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Chapter 3

ANTA02H3 Chapter Notes - Chapter 3: American Anthropological Association, Émile Durkheim, Ethnography


Department
Anthropology
Course Code
ANTA02H3
Professor
Victor Barac
Chapter
3

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Ethics and Methods
Ethics and Anthropology
The American Anthropological Association (AAA) believes that generating and using
knowledge of the peoples of the world is a worthy goal. The mission of AAA is to
advance anthropological research and encourage the spread of anthropological
knowledge through publications, teaching, public education and application
As anthropologist research and engage in other professional activities, ethics issues
inevitable arise.
To guide its members in making decisions involving ethics and values, the AAA
offers a Code of Ethics- the most recent revision of the code, adopted in 2009,
recognizes that anthropologists have obligations to their scholarly field, to the wider
society and culture and to the human species and other species the environment.
This codes aim is to offer guidelines and to promote discussion and
education, rather than to investigate allegations of misconduct.
Its main points are:
1.Anthropologists should be open and honest about their research
projects with all parties affected by the research.
2.These parties should be informed about the nature, procedures,
purpose, potential impacts and source of support for the research
3.Researcher should not compromise anthropological ethics in order
to conduct research
4.They should pay attention to proper relations between themselves
as guests and the host nations and communities where they work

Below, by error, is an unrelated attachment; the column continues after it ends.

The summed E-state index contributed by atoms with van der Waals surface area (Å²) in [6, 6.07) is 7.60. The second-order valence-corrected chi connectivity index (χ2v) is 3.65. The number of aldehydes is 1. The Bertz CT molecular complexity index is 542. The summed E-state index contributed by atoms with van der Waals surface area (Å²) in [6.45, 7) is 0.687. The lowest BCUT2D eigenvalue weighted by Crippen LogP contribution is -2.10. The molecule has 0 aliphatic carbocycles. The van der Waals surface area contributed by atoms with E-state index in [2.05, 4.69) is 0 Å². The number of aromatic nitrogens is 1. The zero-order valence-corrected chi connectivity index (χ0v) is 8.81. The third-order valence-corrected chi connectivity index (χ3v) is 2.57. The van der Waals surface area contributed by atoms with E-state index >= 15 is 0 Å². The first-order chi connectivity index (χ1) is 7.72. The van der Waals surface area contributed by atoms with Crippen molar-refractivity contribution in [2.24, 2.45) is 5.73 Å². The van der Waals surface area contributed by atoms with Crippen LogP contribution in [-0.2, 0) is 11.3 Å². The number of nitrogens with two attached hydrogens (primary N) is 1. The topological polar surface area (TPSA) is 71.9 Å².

5.The AAA does not advise anthropologists to avoid taking stands on
issues. Indeed, seeking to shape actions and policies maybe as
ethically justifiable as inaction
In the host country (the nation where the research takes place), the ethnographer
seeks permissions, cooperation, and knowledge from government officials, scholars
and many others, most importantly the people of the of the community being studied
Cultural sensitivity is paramount when the research subjects are living people into
whose lives the anthropologist intrudes.
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To work in a host country and community, researchers must inform officials and
colleagues there about the purpose and funding, and the anticipated results and
impacts of the research.
Before the research begins, people should be informed about the purpose, nature,
and procedures of the research and its potential costs and benefits to them.
Informed consent- agreement to take part in the research after having been so
informed; should be obtained from anyone who provides info or who might be
affected by the research.
According to the AAA code, anthropologies should reciprocate in appropriate ways:
1. Include host country colleagues in their research plans and
funding requests